Monday, October 24, 2011

Fair Use a Felony?

There is currently a Senate Bill on the floor of the Senate, Bill S.978, that would make unauthorized streaming of copyrighted material for the purpose of "commercial advantage of personal financial gain" a felony.  This is of course ridiculously dumb. Everything is under copyright these days. Copyright is what "designers" use to keep the cheaper products they sold overseas out of the country, to keep their domestic profits high. So pretty much no one can show up in a stream, cause unless they are naked in front of a green screen, there is probably going to be something under copyright in the shot.

But there are some larger issues. They include demarcating who is a journalist and who is not, protecting parody and satire, the wide scale potential for abuse, and just preserving our history.

I've seen many regular video authors who discuss what's going on in the some or all of the world. They frequently do this with the help of clips or snippets of copyrighted materials. Right now these people have not had to stand up and wrap them selves in the formal trappings of being a journalist, but threaten them with losing their right to vote and they will. In this it could really backfire because ultimately uses now that do not get protected as fair use will end up protected under journalistic freedom. Or the digital word of mouth that these people provide will dry up, which will hurt people. And the loss of discourse if one person with something meaningful to say is silenced, is really more of a cost then just about any cost to the copyright holders.

Parody and Satire, are a huge part of our culture. Shows like the Tonight Show, Saturday Night Live and The daily show are institutions in our culture, and they all stream, and they all use clips of copy written material. And in addition to these voices there are many minor sources of satire and parody out there. And not all the the butts of the jokes appreciate it. Right now it's more trouble then it's worth to harass these people, but when the cost of losing the fight goes up for the satirists,  Intimidation becomes a viable tool to silence these voices.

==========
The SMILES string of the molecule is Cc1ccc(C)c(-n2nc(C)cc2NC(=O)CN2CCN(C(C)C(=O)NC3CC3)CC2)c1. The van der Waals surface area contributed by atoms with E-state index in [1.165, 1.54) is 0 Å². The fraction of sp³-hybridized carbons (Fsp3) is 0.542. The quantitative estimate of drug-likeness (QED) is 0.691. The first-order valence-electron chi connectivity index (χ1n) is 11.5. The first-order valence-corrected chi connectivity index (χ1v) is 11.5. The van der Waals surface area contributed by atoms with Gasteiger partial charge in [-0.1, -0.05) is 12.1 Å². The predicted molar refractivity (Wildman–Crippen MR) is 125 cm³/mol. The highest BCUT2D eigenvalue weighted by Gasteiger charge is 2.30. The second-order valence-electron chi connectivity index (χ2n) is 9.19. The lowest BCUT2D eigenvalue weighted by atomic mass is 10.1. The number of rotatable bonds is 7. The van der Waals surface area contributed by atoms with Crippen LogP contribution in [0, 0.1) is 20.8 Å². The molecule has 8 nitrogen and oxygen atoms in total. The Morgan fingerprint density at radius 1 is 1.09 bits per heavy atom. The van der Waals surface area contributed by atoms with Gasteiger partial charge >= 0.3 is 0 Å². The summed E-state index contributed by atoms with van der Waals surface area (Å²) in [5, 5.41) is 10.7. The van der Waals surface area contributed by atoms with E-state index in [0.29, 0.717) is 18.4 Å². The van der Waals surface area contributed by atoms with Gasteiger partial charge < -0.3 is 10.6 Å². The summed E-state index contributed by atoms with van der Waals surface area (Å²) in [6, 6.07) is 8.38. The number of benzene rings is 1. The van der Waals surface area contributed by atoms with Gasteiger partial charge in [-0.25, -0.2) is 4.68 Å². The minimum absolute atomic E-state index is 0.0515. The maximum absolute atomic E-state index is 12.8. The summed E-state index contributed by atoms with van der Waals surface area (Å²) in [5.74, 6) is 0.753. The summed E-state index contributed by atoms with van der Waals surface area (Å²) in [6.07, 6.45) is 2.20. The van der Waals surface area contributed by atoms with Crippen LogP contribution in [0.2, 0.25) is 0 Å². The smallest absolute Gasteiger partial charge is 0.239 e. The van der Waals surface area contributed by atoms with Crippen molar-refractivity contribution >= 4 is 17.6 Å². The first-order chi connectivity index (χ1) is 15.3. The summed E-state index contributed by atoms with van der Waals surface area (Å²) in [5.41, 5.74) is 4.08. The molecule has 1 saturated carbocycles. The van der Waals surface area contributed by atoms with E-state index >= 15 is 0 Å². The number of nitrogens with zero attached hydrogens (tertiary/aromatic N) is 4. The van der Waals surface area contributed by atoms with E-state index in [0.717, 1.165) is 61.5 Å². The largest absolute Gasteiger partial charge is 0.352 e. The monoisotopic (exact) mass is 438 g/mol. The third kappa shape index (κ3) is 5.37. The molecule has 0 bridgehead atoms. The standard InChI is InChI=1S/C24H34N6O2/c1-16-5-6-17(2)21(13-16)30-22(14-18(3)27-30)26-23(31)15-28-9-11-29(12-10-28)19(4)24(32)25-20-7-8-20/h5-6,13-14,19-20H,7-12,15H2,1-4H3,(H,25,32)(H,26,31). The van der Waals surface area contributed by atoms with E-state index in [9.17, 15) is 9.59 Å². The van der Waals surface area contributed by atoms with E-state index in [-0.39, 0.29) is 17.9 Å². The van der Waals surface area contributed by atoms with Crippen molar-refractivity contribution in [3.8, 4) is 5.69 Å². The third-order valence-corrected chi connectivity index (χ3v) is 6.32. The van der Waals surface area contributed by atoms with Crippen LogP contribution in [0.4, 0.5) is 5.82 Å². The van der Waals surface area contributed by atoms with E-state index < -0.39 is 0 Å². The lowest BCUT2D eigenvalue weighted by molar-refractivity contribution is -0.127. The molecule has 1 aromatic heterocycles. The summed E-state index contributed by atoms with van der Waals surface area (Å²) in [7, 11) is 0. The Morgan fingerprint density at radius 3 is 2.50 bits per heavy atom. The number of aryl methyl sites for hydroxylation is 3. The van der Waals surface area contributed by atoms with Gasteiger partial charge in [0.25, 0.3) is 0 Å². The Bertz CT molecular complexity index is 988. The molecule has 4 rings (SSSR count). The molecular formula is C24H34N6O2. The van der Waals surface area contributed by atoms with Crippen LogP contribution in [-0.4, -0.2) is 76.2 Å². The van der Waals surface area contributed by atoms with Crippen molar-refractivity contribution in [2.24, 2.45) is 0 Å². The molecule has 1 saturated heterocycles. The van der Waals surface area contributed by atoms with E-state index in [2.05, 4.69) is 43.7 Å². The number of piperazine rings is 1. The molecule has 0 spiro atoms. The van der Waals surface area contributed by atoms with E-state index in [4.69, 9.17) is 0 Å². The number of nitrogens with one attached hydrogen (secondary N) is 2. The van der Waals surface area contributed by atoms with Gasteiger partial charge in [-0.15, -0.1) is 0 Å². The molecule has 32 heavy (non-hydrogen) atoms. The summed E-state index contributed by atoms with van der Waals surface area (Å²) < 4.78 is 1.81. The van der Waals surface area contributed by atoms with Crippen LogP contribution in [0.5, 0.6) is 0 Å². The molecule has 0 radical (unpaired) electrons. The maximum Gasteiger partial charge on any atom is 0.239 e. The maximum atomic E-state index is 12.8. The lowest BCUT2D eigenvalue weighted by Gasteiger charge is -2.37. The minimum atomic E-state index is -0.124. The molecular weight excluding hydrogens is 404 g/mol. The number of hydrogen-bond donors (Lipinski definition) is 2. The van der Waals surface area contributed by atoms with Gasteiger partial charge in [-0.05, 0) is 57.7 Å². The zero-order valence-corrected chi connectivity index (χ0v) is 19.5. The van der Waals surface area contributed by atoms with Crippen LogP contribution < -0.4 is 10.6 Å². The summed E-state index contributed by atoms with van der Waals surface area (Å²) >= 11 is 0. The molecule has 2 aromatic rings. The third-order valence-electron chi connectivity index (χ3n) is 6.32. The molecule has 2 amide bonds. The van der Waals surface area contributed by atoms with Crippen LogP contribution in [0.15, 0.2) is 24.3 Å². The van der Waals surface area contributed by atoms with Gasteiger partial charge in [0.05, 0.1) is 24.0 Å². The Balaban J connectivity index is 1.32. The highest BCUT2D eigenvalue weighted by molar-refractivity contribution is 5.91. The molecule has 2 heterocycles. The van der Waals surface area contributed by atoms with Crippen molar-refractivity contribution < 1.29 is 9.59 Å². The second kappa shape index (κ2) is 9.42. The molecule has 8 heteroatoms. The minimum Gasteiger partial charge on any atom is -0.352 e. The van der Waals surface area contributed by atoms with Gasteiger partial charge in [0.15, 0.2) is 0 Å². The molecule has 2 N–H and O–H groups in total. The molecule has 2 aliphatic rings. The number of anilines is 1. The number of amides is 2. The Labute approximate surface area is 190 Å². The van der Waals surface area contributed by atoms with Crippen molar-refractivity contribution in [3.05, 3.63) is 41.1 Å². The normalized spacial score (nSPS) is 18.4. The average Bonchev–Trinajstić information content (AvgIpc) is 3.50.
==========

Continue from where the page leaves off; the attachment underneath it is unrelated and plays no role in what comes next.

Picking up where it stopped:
And ultimately this has huge potential for abuse. When most streamed content contains some things that are under copyright, and most politicians stream content. In one fell swoop an authoritarian regime could round up the opposition. As a tool for intimidation this would have a power for those who can afford to use it. It may not be abused at first, but I think it's too dangerous a weapon for abuse to allow to sit.

Finally what happens when someone captures some historic event like a disaster or accident, but has something under copyright, like a song or clothing or something. Do we want to lose these witnesses to our history?

Ultimately copyright is a trade between creators and society, that is intended to benefit both. When one side of equation isn't benefiting from the social contract anymore then contract has no point.

Wednesday, October 12, 2011

When are you legally an Adult?

So knowing some of history, it's not clear that the age of adulthood is well established and thee is some sign of this in the law. In the Baby-boomers life time the drinking and voting age were lowered to 18. Only to have the drinking age raised again. But the alcohol legislation in Maryland says that an adult in your immediate family may allow you to drink in their private residence. If you're an adult at 18 then this means you can drink at home, once you're 18. I doubt that was the intent. On the other hand at 18 you can sign legally binding contracts, by default get charged as an adult, and your parents are no longer responsible for you. But along those lines, I can't remember the last time I heard of a 17 year old being charged as a juvenile. So what is it? Is it the standard age at which you are a charged as an adult, 18 when you can sign contracts, serve in the military and vote, or 21 when you finally have no privileges withheld? If it is 18, does that mean that age discrimination is legal? Can you be striped of privilege just because of your age? I think the AARP would have something to say about that, but as long as we leave this up in the air they have no reason to get involved.